'It's what stand-up comedy should be' | Aatif Nawaz picks his Perfect Playlist

'It's what stand-up comedy should be'

Aatif Nawaz picks his Perfect Playlist

Aatif Nawaz, who is presenting his third show at the Edinburgh Fringe, selects his Perfect Playlist of comedy favourites.

Omid Djalili: Live At The Apollo 2006

This was it. The first time I watched a stand-up comedian on TV and thought: THAT! That right there is exactly what I want to do with my life.

I'd seen some stand-up comedy before this show, but this was the first time it felt larger than life. The idea of a something more than just telling jokes. As the great man says himself, 'a more rounded evening's entertainment'.

It's a perfect set. An almost hypnotic performance. From dinosaur impressions to glorious bellydance non-sequiturs. It was a tour de force and left and impact of my performance style that exists to this day.

Paul Chowdhry: What's Happening White People (2012)

As a British-Asian comic, I'd always been told there was a ceiling on my career. After all, I'd never really seen any Asian acts on British TV. You might see a brown face here and there. But never the star of the show.

Enter Paul Chowdhry.

He did it man. He proved that an Asian man from North London could be a Bona Fide UK comedy star, and not compromise their material. There seems to be this modern pressure to not engage with your ethnicity, like it's some kind of hacky shortcut. Well, no one told Paul. Cause he did it. And he smashed it.

It's a fantastic show. Every time I watch it, I feel inspired and hopeful.

Jim Jefferies: Bare (2015)

That gun control bit… man, oh man!

I've seen a lot of comedians make strong social/political points in stand-up. It's something I've tried to do for years. But to have audiences in fits of laughter while reflecting on sobering realities. It's a tightrope. And yet Jim Jeffries doesn't so much walk it as unicycles across it while juggling and vaping.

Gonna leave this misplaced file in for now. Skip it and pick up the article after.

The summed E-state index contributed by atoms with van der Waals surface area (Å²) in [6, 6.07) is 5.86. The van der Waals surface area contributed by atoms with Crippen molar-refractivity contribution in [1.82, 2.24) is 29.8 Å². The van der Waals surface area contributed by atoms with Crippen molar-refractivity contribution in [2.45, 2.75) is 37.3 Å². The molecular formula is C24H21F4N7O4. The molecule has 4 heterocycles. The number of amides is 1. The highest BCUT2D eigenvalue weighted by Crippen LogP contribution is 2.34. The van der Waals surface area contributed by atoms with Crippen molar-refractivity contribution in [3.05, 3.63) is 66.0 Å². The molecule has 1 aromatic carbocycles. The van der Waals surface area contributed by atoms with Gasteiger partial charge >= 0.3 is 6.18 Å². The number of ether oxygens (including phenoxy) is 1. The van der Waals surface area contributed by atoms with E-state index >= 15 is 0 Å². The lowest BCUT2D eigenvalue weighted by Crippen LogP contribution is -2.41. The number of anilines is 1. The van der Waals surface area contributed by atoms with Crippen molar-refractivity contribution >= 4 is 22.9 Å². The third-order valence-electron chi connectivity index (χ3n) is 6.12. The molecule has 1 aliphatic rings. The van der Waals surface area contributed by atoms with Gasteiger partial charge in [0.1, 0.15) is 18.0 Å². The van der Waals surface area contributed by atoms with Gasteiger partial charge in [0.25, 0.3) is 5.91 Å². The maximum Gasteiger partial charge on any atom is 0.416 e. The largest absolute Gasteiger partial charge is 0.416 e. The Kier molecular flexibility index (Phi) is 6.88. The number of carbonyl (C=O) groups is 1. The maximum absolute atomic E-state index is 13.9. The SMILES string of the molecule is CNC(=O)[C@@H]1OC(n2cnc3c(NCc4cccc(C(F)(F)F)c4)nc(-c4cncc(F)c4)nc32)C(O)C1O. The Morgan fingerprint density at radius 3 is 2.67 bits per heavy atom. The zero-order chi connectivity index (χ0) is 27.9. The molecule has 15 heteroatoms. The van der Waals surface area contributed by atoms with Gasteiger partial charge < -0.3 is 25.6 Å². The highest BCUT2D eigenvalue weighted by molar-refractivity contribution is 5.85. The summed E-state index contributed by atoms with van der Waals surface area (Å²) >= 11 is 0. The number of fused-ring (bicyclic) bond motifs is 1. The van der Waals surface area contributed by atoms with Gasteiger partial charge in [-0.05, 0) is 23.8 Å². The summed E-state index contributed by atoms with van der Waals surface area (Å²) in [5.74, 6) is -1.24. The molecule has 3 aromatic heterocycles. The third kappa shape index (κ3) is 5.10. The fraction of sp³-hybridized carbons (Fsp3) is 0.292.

It makes me laugh. It makes me think. It make me smile. Genius level stand-up.

Eddie Murphy: Raw (1987)

I didn't see Richard Pryor. I mean, I did. But way later. Loads of great American comedians. I saw them all. Robin Williams. Louis CK. Chris Rock. Dave Chappelle. Bill Burr. All the modern greats.

But Eddie Murphy was the first. It just felt so big. So detached from his movie star persona. This was a man who knew how to tell jokes and tell them well and with a clear understanding of his audience.

I've seen many American shows which I no doubt rate higher. But nothing evokes the feeling of why I love the genre quite like this.

It's what stand-up comedy should be. Joke after joke after joke.

 

Tim Vine: So I Said To This Bloke... (2008)

I wrote my first autobiographical novel on my spine. It's my back-story.

No? Damn it! 

I can't do it. I really struggle with writing and delivering puns. The writer in me is always blown away by clever wordplay. The engineering of a good pun. Delivering them sequentially. Playing through the groans.

Every year, I seek out the best punners in the game and take great joy in watching their shows. Darren Walsh, Mark Simmons, Leo Kearse, Lovdev Barpaga. The first man I ever saw punning on my TV screen was Tim Vine. Still a huge fan. Love this set.

Aatif Nawaz: The Last Laugh is on at Laughing Horse @ The Newsroom at 23:15

Published: 18 Aug 2017

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